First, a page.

Richard Arnell Piano Concerto & Symphony No.2

0 of 5 stars

Arnell
Piano Concerto, Op.44
Symphony No.2, Op.33 (Rufus)

David Owen Norris (piano)

Royal Scottish National Orchestra
Martin Yates

Recorded 19-20 September 2006 in Henry Wood Hall, Glasgow


Reviewed by: Colin Anderson

Reviewed: May 2007
CD No: DUTTON EPOCH
CDLX 7184
Duration: 66 minutes

The interest that Dutton’s series is generating in the music of Richard Arnell is considerable – and fully justified. As Arnell gathers to his 90th-birthday (he was born on 15 September 1917) so Dutton’s releases (this is the third) are well-timed. Already issued is the large-scale Third Symphony (CDLX 7161) and a disc of chamber music (CDLX 7122).

This current release couples two sizeable pieces and begins with the Piano Concerto, written in the United States (where Arnell had become ‘trapped’ when World War II was declared) between 1945 and 1946. First performed by Vera Brodsky then taken up by Moura Lympany (in Carnegie Hall) and Ross Pratt (who gave several performances in London up to 1957) it seems that the work has languished since then until the interest now shown in it by David Owen Norris. Such neglect is difficult to understand.

DavidThe first movement is optimistic, witty and whimsical; stylistically there is likeness to Prokofiev and to Hindemith (or in the latter example, to English ears, Rawsthorne) and the ideas are strong and memorable; the twists and turns that the music takes are engagingly unpredictable and wholly personal. Cast in three movements the first and longest swaggers with confidence (maybe mirroring end-of-war high spirits) and with gentle insouciance; between 13’58”-14’00” does Arnell consciously allude to the American National Anthem? The second movement is quite lonely, suggesting to this listener the sea and, specifically, a convoy of ships navigating a cold ocean (Arnell is also a noted film-music composer). The finale is spirited and light-hearted until a reflective interlude (cadenza) from which the pace develops to a barnstorming and emphatic conclusion.

The Second Symphony is from slightly earlier; it was composed in 1942 and revised two years later. It is dedicated to Aldous Huxley. ‘Rufus’ was Arnell’s pseudonym when he entered this work into a competition. Effectively this is Arnell’s first symphony and had to wait (despite being programmed in Seattle and discussed for performance in New York – musicians’ strikes put paid to such plans) until 1988 when Sir Edward Downes conducted the very belated premiere in Manchester. It’s a concise and troubled work, although not lacking optimism, the first movement being economic, lucid and distinctive, the build-up to the exhilarating coda being especially effective. The three-movement design, the middle one being the longest, reminds of Dvořák’s Third Symphony. The central one of Arnell’s triptych is more inward and reflective although the pulse of march-rhythms keeps this extended movement active; it is always expressive and has a slow-burn to an intense and tragic climax that needs such an underlying sense of direction. Arnell’s achievement is finely sustained. The finale opens in similar ‘mood’ with long string lines before mercurial material holds sway and a sense of well-being is established, albeit there are ‘attacking’ gestures and the coda is decidedly ambiguous.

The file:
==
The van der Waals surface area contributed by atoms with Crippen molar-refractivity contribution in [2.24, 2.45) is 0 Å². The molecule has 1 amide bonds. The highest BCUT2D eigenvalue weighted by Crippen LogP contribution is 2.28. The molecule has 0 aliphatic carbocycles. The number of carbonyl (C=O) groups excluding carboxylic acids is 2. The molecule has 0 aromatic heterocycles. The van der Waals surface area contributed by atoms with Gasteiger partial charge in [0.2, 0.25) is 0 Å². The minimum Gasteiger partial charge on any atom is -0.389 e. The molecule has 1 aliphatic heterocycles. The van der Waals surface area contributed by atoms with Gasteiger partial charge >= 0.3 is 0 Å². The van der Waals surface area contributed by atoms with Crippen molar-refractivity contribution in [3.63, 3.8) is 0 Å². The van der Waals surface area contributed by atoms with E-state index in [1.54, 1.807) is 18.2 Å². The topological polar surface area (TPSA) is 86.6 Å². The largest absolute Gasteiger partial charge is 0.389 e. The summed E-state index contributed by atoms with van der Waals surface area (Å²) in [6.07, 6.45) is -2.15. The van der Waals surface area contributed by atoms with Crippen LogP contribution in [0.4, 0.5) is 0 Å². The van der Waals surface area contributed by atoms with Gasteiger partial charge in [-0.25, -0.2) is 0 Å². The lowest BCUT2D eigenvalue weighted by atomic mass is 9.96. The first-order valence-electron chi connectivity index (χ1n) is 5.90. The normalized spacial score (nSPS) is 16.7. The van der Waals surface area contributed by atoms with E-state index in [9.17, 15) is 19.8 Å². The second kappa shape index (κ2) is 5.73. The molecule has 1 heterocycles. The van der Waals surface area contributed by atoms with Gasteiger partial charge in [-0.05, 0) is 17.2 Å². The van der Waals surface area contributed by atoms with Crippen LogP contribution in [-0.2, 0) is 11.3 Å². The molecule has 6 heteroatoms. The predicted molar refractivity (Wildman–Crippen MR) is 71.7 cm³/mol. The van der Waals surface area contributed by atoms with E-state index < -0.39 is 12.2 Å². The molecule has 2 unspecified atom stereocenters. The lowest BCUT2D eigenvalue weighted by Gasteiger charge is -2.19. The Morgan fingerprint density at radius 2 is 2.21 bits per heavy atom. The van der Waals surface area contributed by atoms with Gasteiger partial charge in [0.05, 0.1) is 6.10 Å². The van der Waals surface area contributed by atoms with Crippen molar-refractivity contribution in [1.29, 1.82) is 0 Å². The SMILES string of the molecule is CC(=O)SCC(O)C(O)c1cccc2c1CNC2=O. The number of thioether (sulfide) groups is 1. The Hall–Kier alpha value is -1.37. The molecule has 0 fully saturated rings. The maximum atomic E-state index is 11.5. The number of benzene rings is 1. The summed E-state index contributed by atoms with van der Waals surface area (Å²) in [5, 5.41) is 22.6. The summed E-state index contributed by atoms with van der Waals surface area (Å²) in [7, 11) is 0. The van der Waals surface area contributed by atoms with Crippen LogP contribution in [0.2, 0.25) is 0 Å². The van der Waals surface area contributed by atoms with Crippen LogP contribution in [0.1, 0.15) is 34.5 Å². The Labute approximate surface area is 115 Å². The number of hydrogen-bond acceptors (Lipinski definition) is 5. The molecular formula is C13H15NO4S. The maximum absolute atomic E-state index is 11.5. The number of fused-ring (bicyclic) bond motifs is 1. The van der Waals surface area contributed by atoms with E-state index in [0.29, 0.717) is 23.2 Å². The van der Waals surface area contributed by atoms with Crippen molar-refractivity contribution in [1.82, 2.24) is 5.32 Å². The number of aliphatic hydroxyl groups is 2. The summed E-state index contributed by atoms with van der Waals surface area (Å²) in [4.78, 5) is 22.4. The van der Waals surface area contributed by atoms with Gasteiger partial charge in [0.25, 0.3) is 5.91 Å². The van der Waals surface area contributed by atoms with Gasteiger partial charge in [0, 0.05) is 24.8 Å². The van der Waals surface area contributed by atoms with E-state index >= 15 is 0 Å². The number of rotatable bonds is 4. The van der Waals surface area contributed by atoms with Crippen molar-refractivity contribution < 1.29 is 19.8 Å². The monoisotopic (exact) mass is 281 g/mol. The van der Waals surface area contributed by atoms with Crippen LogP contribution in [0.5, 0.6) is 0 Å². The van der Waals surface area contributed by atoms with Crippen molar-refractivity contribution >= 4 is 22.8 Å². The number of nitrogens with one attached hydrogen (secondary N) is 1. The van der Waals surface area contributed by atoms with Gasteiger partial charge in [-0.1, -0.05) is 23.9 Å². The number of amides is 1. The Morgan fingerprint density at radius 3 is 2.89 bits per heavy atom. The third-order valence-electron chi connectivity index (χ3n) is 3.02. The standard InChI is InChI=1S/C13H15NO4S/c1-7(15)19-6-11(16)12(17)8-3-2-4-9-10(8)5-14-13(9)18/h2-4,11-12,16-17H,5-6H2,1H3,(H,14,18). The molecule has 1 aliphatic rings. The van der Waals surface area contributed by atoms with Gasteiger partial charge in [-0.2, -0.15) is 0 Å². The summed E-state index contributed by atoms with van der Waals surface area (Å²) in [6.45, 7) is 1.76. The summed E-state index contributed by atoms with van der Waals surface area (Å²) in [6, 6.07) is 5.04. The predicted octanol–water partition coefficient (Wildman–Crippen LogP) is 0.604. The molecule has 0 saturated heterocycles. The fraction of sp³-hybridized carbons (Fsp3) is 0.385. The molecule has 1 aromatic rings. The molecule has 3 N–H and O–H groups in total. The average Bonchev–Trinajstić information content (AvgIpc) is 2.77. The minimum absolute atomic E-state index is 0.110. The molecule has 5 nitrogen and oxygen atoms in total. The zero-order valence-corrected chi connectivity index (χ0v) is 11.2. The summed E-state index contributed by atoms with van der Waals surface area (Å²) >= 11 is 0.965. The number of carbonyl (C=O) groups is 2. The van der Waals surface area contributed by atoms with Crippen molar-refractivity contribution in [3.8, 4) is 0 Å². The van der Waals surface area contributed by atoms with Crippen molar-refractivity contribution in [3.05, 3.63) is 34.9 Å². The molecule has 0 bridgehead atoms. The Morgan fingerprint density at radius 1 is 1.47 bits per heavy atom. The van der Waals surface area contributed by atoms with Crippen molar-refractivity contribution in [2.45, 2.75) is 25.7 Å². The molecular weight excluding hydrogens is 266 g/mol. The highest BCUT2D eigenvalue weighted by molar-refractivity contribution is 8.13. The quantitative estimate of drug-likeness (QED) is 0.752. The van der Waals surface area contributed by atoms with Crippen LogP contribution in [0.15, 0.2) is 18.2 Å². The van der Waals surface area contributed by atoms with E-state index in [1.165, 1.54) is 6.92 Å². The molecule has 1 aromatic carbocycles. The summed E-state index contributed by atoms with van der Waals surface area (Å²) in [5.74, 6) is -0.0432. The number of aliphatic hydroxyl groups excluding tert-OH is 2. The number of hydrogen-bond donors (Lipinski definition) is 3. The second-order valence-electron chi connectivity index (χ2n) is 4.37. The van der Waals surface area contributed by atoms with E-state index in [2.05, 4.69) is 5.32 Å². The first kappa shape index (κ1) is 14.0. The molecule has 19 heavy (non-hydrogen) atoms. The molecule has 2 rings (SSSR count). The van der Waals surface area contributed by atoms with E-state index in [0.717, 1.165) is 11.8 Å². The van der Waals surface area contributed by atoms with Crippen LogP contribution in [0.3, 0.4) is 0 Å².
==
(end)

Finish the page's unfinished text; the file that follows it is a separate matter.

These powerful and vital pieces are given excellent performances and recording, and it is to be hoped that all seven of Arnell’s symphonies are being recorded.

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